During the worst days of the Weimar Republic, when Hitler was rising faster than a bull on heat, George Grosz, the savage satirical painter had used human shit as a violent method of coloring his drawings. It is a shade of brown like no other and its use makes an ultimate statement about the subject. Its organic nature lends a powerful presence to the image and no one misses the point.
‘Seen enough?’ asked Hunter, pushing me hastily towards an exit that led out to the club enclosure. “Only another half-hour to the big race. If we don’t catch the inner field now, we’ll miss it.”
Black faces talking bets. Tripping over hot dogs half-eaten in piles of Coke and beer cans, bodies in a final state of consciousness before dying, or just sleeping. Ripped T-shirts and odd-shaped hats, home-painted to say their piece; political or just plain saucy. While the scene was as wild here as it had been in the club house, it had a warmer, more human face, more color and happiness and gay abandon – the difference in atmosphere between Hogarth’s Gin Lane and Beer Street. One harrowed and death-like, the other bloated with booze but animal-healthy.
It was then that I conceived the idea to turn and face the crowd the moment the race started. So what, I thought, I hadn’t come to see the race anyhow. It was the people and what better than to observe them utterly engrossed in their hopes out there on the track? What stories their faces would tell. I would photograph them constantly throughout the race and get myself a group of pictures that would surely reveal the true Kentucky face.
Nobody noticed me facing the wrong way, but it was an unnerving experience. I was experiencing the full weight of an actor’s-eye view of this energized audience whose emotions individually and collectively pulsed forward towards the track as the moment arrived, one second before the race.
I stood my ground, though my impulse was to turn the same way as everyone else. “Hey boy! You’re facing the wrong way, boy!”
This warranted more than a camera shot. It was drawing time again and out came my sketchpad.
“Hey Steadman, hold it!” Hunter was already anticipating trouble. “Put your book away.”
“But he called me ‘boy’!” I protested.
“In this town they call everyone under eighty ‘boy’.”
I succumbed to my natural fear of physical violence and put my sketchbook away. “ I’ll take his picture instead and do the bugger later. He’s the type I think you are looking for – the Kentucky face.”
“I’m looking for something worse than that. The nearest you’ve come to it so far was the picture of my brother and that worries me. My mother is Dorothy Lamour compared to that twisted pig-fucker you were about to tangle with.”
I was watching the man’s binoculars dangle around his belly. “Hold it sir! Photographer for the Courier, Journal and Times. Wanna be in pre-int dontcha?” Snap! ‘Got you, you bastard!’ I thought, keeping it to myself.
The other spectators were too engrossed in the race to bother about some drunken photographer snapping like a demented tourist. It was good publicity, anyway. Might end up on the Louisville Courier front page – friends of the winning horse. Another Asshole!
Who would have thought that I was after the gristle, the blood-throbbing veins, poisoned exquisitely by endless self-indulgence, mint juleps and bourbon? Hide, anyway, behind the dark shades, you predatory piece of raw blubber. Is that your wife by your side or a cake of wrinkled make up, waiting for its owner to return. It was moving with heaving animation, glowing with rouge – an ocean of rolling surf breaking on wet sand, cutting sharp moments of wrinkled sweat into an undulating mask beneath cantilevered shades that sparkled with diamante rims. Some of the pink dinosaurs were slightly younger, softer versions, daughters cleft from pedigree stock to preserve the line. Interbreeding was rife, no doubt, and new blood would only be injected by healthy young rednecks whose ticket to these inner circles came through the stables where they would eventually become trainers and lay an owner’s daughter as soon as was decently possible. The older versions wore light, bright, summer coats, either plain white with acid, julep-green edging or outrageous sack-shaped coats in checks as broad as a freeway.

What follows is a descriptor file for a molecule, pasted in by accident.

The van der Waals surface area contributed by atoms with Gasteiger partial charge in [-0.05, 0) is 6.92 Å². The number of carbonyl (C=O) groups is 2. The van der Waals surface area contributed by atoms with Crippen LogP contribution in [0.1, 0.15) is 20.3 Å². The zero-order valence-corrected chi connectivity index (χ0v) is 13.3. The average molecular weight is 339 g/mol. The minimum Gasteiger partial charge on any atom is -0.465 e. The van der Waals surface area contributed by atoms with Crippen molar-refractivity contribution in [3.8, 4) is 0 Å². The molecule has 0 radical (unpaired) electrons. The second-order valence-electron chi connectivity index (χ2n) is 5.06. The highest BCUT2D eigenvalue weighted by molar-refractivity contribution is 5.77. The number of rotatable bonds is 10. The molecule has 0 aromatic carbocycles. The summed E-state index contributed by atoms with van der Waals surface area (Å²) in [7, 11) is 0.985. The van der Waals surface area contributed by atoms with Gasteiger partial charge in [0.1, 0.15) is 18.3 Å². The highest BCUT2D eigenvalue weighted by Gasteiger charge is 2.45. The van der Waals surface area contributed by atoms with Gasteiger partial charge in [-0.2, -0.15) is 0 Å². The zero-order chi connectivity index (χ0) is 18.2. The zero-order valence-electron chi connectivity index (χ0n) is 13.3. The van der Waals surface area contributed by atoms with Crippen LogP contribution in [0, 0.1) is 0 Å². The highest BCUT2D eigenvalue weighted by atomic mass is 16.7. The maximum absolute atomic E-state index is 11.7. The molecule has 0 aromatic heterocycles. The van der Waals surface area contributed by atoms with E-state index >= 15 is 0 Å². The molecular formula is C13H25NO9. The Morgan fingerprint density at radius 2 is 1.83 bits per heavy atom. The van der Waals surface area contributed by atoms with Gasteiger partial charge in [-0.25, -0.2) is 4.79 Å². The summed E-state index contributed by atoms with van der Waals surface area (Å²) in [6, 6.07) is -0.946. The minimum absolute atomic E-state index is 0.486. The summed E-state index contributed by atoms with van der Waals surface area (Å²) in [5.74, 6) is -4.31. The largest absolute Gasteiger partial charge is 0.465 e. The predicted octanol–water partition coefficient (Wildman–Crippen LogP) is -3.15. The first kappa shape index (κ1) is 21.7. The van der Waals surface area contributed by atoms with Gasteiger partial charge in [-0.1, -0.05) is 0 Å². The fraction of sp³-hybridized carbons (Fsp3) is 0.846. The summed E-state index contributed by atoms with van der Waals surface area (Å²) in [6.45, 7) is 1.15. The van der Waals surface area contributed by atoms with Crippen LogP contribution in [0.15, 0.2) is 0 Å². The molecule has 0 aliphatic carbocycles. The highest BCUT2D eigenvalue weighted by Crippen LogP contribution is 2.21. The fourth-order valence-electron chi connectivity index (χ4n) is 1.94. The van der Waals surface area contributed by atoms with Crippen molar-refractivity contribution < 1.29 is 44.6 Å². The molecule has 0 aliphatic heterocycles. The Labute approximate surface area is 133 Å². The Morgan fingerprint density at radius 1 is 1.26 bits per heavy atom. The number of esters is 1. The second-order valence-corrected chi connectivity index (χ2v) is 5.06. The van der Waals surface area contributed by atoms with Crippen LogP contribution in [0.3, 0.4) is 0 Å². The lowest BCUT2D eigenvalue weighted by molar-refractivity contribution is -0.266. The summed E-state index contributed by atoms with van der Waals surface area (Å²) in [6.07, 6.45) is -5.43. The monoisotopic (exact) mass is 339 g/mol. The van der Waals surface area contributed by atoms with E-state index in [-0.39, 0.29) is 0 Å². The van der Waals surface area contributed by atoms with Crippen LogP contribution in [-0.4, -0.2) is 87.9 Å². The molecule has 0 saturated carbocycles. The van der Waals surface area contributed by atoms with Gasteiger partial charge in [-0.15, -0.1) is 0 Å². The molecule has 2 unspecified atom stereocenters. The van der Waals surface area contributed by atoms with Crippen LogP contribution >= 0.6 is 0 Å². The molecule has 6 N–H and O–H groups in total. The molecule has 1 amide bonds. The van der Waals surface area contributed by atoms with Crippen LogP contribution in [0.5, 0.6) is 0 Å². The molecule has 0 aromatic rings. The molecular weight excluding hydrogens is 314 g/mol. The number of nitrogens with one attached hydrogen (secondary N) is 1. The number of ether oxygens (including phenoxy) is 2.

The race was now getting a frenzied response as Dust Commander began to make the running. Bangles and jewels rattled on suntanned, wobbling flesh and even the pillar men in suits were now on tip-toe, creased skin under double chins stretched to the limit, into long furrows that curved down into tight collars. Mouths opened and closed and veins pulsed in unison on stretched necks as the frenzy reached its climax. Sweat rolled down the flesh-furrows into their collars. One or two slumped back as their horses failed, but the mass hysteria rose to a final orgasmic shriek, at last bubbling over into whoops of joy, hugging and back-slapping. I turned to face the track again, but it was all over. That was it. The 1970 Kentucky Derby won by Dust Commander with a lead of five lengths – the biggest winning margin since 1946 when Triple Crown Champion, Assault, won the Derby by eight lengths.
The next morning I suggested, “it’s time I was thinking of getting back to New York. Let’s have a meal somewhere and I can phone the airline for plane times.” I hugged myself, trying to stop shaking. “I need a drink.”
“You need lynching!” Hunter was not yet up but was making an effort to rouse himself. As always, I had awakened at eight on an unknown day and had gone through my Boy Scout routine to freshen up. “You’ve upset my friends and I haven’t written a goddamn word. I’ve been too busy looking after you.” He was still in bed. “Your work is done. I can never come back here again. Why don’t you go back where you came from and let me sleep. Go and plague someone else with your problems.”
We laid the drawings out two hours later as we ate capsized omelettes and drank stewed coffee. I was feeling bad now and Hunter was preoccupied, worried. “This whole thing will probably finish me as a writer. I have no story.”
“Well I know we got a bit pissed and let things slip a bit but there’s lots of color. Lots happened.”